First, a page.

At first blush, Tame Impala don't offer that much to get fizzled about. Glancing over the barrels of online ink spilled about them, you'll likely find five words connected to 'Lonerism': psychedelia, Lennon, Dave Fridmann, Australia, summer.

Got it. Snooze. Next. Whatever.

Unfortunately for your pessimistic side, 'Lonerism' rises above its lazy malapropisms and go-to buzzwords. From the opening vocal-loop rhythm to the final sound (synthetic waves seemingly sampled from 'T&C Surf Designs,' that cult NES game), the sophomore album from Tame Impala stands on its own two legs. Sure, it gets a bit of help from the proverbial shoulders of the giants that crash around in its 12 songs, but even so, it vaults into the top tier of albums released this year.

Don't get it twisted: 'Lonerism' would still be a blast to listen to if the only thing going for it was the barrage of authentic stoner noises and, "Whoa, man, he really does sound just like John Lennon!" appeal. Which it has. In spades. No doubt.

But it wouldn't stand up as stout without Kevin Parker's touch for restoring antique melodies and bringing a certain kind of loosely rolled, chemically knackered songwriting back from the dead. Like Ariel Pink, Parker has an uncanny, double-jointed ability to create music that incorporates past influences without simply recreating or updating them from the vantage point of the future. (In this way, he's unlike, say, Amy Winehouse -- a genius beyond Pink or Parker who was nevertheless kind of an impressionist.)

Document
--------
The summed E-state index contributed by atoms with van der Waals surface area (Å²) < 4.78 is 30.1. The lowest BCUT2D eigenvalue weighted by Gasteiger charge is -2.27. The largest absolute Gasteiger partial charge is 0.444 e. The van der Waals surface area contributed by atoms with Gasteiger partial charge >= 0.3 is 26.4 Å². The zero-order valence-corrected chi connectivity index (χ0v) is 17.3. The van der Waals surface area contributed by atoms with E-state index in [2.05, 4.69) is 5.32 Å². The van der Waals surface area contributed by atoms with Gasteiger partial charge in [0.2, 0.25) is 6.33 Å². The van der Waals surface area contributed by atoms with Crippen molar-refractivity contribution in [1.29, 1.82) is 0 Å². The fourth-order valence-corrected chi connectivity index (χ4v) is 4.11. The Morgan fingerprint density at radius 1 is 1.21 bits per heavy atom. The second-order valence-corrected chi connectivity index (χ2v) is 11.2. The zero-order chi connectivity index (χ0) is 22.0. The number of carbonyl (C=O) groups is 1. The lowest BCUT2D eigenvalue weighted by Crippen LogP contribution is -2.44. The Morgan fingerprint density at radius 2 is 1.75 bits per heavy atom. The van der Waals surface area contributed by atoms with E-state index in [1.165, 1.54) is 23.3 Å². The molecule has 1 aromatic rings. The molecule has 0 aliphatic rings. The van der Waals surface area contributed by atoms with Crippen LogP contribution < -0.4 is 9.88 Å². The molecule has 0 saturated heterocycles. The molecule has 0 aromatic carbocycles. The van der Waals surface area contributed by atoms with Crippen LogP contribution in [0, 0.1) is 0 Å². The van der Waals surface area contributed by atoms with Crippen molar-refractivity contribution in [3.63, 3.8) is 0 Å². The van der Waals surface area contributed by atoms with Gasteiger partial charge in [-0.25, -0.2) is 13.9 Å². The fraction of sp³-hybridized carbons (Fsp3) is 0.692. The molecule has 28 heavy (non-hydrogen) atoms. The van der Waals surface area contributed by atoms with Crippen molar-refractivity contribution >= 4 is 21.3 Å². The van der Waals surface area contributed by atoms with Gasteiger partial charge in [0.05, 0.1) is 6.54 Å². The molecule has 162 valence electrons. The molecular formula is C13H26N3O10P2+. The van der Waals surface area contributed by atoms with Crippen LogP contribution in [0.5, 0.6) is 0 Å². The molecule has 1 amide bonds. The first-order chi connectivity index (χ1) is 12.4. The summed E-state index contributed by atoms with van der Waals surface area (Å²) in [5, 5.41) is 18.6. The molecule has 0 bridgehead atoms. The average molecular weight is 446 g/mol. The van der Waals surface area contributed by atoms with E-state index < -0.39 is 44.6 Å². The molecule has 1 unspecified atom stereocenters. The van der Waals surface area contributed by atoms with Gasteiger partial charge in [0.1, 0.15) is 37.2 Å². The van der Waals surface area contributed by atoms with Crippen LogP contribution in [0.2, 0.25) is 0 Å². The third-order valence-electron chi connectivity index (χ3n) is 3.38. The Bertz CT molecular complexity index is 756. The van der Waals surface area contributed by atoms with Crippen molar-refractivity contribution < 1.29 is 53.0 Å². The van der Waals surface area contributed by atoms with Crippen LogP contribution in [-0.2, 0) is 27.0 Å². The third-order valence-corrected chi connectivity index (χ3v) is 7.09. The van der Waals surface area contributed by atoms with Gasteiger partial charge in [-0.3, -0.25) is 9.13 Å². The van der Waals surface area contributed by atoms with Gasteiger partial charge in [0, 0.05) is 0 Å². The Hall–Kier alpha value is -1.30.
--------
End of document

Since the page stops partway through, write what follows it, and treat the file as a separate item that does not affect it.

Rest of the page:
At its best, 'Lonerism' displays a certain effortless melodicism that comets across the musical horizon every so often, usually in the form of a shortish, mop-headed, overseas eccentric. (Think Marc Bolan, Lee Mavers or Pete Doherty.) 'Elephant,' the album's lead single and stealthy goal striker, is Song of the Year, just as sure as 'Crazy in Love' was in 2003 or 'Paper Planes' in 2007. An undeniable assemblage of hooks, it's shoulders above its competitors. 'Apocalypse Dreams,' meanwhile, was seemingly plucked from the Wigan dancehall floors right before Northern Soul became cool, given an extra toot of some anonymous powder and secreted 45 years into the future.

In the pantheon of great 2012 albums, 'Lonerism' won't be met with the open arms of a comeback album like 'The Idler Wheel' or the coddling that greets debuts like 'Channel Orange.' It's not hard up for attention like Death Grips' 'The Money Store' or pouting for muso awe like Swans' 'The Seer.' It is, as its name implies, off in the corner, waiting for someone to say, "Hey, what's up." Then 'Lonerism' will offer you a stinky hash pipe and weird you out a little bit -- but in the best way.

9 out of 10 rating